A 100 franc note is pictured. The note was one of several printed by the American Bank Note company that can be seen at the MNHA
Photo: LaLa La Photo
In recent years Luxembourg’s euro bank notes were printed in France and Germany. But around 90 years ago they were made as far away as the US and UK.
Little Luxembourg was not big enough to have the know-how and infrastructure for printing bank notes. So, as with many things, it outsourced the job.
The American Bank Note Company (today ABCorp) started printing 100 franc notes for Luxembourg in 1934, according to museum money conservator François Reinert.
A major worldwide engraver of national currency and postage stamps, the private business was founded in 1795 as Murray, Draper, Fairman & Company and printed in Boston, Massachussetts and Colombia, Tennessee. It grew as the US population expanded, printing paper currency for the new nation and postage stamps, as well as currency for other countries, such as Iran.
MNHA money conservator François Reinert is pictured in the museum in Luxembourg City. Photo: LaLa La Photo
In total 5 million Luxembourg bank notes were printed, featuring the image of the Spuerkeess headquarters. But they remained in circulation for less than a decade. Eight months after the Wehrmacht invaded Luxembourg in 1940, they were withdrawn by the occupiers and residents were forced to use the German mark.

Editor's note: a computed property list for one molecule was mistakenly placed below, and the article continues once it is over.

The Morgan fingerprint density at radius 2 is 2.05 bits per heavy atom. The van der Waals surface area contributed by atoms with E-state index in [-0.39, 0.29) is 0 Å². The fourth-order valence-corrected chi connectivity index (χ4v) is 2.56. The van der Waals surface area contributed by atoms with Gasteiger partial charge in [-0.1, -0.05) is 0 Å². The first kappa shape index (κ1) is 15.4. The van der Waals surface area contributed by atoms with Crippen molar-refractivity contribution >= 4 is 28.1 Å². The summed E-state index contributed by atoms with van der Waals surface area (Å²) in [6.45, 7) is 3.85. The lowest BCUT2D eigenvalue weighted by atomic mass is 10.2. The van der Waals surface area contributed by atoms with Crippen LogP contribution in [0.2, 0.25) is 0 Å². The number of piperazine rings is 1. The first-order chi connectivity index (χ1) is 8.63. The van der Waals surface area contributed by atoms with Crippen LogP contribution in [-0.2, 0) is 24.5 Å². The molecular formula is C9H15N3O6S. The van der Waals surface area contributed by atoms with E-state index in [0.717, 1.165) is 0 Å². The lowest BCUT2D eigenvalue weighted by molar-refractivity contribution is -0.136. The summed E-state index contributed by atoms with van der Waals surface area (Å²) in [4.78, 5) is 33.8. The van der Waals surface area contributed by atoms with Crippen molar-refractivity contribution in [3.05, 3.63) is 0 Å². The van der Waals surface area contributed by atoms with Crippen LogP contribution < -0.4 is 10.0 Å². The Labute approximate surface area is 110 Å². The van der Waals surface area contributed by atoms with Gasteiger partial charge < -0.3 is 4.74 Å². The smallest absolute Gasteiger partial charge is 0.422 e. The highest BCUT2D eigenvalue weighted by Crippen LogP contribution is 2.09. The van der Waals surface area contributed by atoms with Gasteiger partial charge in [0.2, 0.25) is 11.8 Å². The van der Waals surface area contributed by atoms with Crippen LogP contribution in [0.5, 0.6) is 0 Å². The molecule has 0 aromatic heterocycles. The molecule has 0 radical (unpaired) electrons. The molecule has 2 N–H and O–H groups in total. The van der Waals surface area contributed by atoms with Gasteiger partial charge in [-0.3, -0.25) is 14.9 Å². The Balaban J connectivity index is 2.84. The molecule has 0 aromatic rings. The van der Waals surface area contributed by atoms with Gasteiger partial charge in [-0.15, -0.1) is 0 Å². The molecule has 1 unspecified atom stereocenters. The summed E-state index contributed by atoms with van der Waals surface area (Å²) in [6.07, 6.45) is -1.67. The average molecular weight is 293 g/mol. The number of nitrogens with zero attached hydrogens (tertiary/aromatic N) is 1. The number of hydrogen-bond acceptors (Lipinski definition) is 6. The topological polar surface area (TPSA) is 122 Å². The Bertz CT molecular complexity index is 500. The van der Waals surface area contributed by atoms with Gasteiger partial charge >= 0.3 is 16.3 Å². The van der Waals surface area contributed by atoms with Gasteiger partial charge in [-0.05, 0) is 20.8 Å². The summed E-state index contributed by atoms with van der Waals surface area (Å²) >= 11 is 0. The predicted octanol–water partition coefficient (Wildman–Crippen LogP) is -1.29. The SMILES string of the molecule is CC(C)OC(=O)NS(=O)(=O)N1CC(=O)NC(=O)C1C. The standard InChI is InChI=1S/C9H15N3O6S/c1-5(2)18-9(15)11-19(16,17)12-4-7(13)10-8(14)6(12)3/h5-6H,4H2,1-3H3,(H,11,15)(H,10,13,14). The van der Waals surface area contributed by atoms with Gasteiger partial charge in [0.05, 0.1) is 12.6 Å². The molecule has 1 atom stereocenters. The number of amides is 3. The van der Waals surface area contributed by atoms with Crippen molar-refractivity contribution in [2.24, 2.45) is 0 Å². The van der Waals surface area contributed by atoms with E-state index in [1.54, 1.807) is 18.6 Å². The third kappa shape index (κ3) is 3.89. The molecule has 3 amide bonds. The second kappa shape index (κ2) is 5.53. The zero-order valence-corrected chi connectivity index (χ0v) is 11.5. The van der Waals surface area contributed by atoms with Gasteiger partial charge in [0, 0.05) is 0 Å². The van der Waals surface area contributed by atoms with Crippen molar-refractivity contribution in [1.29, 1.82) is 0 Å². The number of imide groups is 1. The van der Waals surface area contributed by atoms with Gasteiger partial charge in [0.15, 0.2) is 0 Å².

As the end of WWII neared, the American Bank Note Company printing presses were at work again. “The interesting thing was that the American soldiers and the Luxembourg administration, when they came back from exile, had these bank notes with them,” Reinert explained. Locals were able to exchange their now worthless marks for these new notes at a “very good exchange rate” because “the people would have been entirely ruined had they gotten the real exchange rate,” the expert said.
Photo shows a note bearing the denomination written in Luxembourgish. Photo taken at the MNHA. Photo: LaLa La Photo
The new notes can be distinguished from their earlier counterparts from the writing--earlier notes bore the denomination in German. Reinert said: “After the war no-one could imagine writing in German on a bank note,” and so it was written in Luxembourgish.
In addition to the US printing operations, towards the end of WWII Luxembourg outsourced printing of its 50 and 20-franc notes to Bradbury Wilkinson and Company, an English engraver and printer of banknotes based in Surrey, which was purchased by the American Bank Note Company. This firm printed bank notes for the Seychelles and was responsible for the first series of bank notes of the Imperial Bank of Persia.